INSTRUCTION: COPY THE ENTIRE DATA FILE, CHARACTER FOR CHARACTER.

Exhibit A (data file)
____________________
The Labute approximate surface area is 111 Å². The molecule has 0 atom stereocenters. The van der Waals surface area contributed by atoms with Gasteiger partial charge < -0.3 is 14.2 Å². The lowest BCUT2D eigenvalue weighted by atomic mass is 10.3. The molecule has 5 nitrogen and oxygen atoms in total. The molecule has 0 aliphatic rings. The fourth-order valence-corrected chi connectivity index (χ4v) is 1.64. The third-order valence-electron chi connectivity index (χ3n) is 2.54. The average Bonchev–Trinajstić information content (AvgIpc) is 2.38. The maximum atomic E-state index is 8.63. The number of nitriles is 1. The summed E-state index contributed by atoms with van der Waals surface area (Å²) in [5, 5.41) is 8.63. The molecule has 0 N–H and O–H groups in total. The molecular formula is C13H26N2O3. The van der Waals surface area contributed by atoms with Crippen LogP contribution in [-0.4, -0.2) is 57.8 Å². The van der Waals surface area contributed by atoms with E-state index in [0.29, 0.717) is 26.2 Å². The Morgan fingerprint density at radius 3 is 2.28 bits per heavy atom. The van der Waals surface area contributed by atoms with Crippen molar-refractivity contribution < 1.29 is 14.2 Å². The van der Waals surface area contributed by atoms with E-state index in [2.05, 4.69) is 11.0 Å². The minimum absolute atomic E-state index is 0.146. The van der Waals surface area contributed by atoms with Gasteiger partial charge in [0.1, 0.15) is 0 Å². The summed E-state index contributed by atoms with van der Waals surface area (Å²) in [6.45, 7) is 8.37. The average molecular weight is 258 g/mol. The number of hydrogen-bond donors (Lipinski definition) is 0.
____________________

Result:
The Labute approximate surface area is 111 Å². The molecule has 0 atom stereocenters. The van der Waals surface area contributed by atoms with Gasteiger partial charge < -0.3 is 14.2 Å². The lowest BCUT2D eigenvalue weighted by atomic mass is 10.3. The molecule has 5 nitrogen and oxygen atoms in total. The molecule has 0 aliphatic rings. The fourth-order valence-corrected chi connectivity index (χ4v) is 1.64. The third-order valence-electron chi connectivity index (χ3n) is 2.54. The average Bonchev–Trinajstić information content (AvgIpc) is 2.38. The maximum atomic E-state index is 8.63. The number of nitriles is 1. The summed E-state index contributed by atoms with van der Waals surface area (Å²) in [5, 5.41) is 8.63. The molecule has 0 N–H and O–H groups in total. The molecular formula is C13H26N2O3. The van der Waals surface area contributed by atoms with Crippen LogP contribution in [-0.4, -0.2) is 57.8 Å². The van der Waals surface area contributed by atoms with E-state index in [0.29, 0.717) is 26.2 Å². The Morgan fingerprint density at radius 3 is 2.28 bits per heavy atom. The van der Waals surface area contributed by atoms with Crippen molar-refractivity contribution < 1.29 is 14.2 Å². The van der Waals surface area contributed by atoms with E-state index in [2.05, 4.69) is 11.0 Å². The minimum absolute atomic E-state index is 0.146. The van der Waals surface area contributed by atoms with Gasteiger partial charge in [0.1, 0.15) is 0 Å². The summed E-state index contributed by atoms with van der Waals surface area (Å²) in [6.45, 7) is 8.37. The average molecular weight is 258 g/mol. The number of hydrogen-bond donors (Lipinski definition) is 0.